Your Health

A parent’s survival guide to home-schooling

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While much attention is paid to how children are adapting to their new virtual learning setups, parents also are affected as they work to provide support and stability.

With an estimated 50% of Americans mandated to work from home to prevent the spread of the coronavirus and the majority of public schools closed, many working parents are navigating an unprecedented reality – adjusting to remote working and home-schooling their children.

The majority of school districts have made a valiant effort to rapidly pivot classroom instruction to full-time remote learning, but they need the support and supervision of teleworking parents to ensure that children check in to their virtual schools and continue learning while their campuses are closed.

While social media is flooded with work-from-home memes – #WFH – the harsh reality is that many working parents are fearful of losing their jobs. They feel pressured to remain productive and professional in hastily set up workspaces in a quiet corner of the house, working in shifts while the other parent looks after the children.

A nationwide survey by the American Psychiatric Association on the psychological impact of COVID-19 reported that 36% of Americans believe the outbreak is having a serious impact on their mental health, with 59% reporting a significant impact on their day-to-day lives and 57% being concerned about their finances and job stability.

“In the disruption COVID-19 is causing ... everyone needs to take care of their own physical and mental health ... and that of their families,” said Dr. Saul Levin, the APA’s medical director and CEO.

Flexibility is key

Gov. Gavin Newsom announced April 1 that schools will remain closed for the rest of the school year. In light of the order, how can parents prioritize their health while remote working and still support their children during this period of virtual school?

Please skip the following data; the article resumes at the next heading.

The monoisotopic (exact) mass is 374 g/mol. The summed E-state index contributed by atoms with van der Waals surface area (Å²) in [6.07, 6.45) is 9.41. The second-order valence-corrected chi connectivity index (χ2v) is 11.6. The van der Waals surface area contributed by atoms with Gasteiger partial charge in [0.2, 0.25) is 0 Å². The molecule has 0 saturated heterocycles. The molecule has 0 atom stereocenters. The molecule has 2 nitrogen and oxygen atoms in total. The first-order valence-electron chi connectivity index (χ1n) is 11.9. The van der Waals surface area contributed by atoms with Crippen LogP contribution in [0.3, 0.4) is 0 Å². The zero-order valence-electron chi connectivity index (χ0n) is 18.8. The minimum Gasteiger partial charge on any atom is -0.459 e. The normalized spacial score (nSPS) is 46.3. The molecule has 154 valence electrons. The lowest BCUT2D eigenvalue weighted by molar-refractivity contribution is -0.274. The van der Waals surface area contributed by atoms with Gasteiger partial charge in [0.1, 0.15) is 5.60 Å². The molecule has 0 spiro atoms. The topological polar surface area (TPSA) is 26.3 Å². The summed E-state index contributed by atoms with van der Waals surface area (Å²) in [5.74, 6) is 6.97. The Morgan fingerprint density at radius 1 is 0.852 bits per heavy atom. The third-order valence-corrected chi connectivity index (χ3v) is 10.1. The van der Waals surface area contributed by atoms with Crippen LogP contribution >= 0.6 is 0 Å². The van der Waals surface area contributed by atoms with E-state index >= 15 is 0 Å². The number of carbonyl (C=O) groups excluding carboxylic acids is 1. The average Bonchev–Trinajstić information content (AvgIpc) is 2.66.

For parents working from home who are essentially emergency home-schooling, their biggest concern is that their children will fall behind academically if they don’t supervise them. Virtual learning can be very effective, and some kids do even better than in a traditional classroom.

Being realistic and flexible is important. Inevitably, children will spend more time on their screens, and that’s OK. If parents are concerned, additional guidance is available at their local school – especially for children with special needs.

State officials are aware of the stress families, educators and students are under, with Newsom issuing an executive order to waive statewide standardized testing for the 6-plus million children in California’s public schools.

“This is an unprecedented time,” Newsom said, “and our main focus in on supporting the mental and socioemotional health of students.”

Stress levels are running high for parents, and it’s important to make self-care a priority. The Child Mind Institute recommends that parents establish a routine that makes time to decompress and recharge, get enough sleep and participate in physical activity. Parents are encouraged to take breaks throughout the day – a quick online exercise class, a shower or bath or just zone out in front of the TV when the kids are asleep.

Working from home can be isolating, so staying connected with other parents, friends and family and creating a “virtual community” is essential. Prioritizing self-care as a parent models an essential life skill to children.

Rita Hitching is a local researcher and teacher who writes on teen brain development. She aims to help teens understand themselves by using the latest neuroscience data to explain how the teen body and brain develop and publishes those explanations on her website, teenbrain.info.

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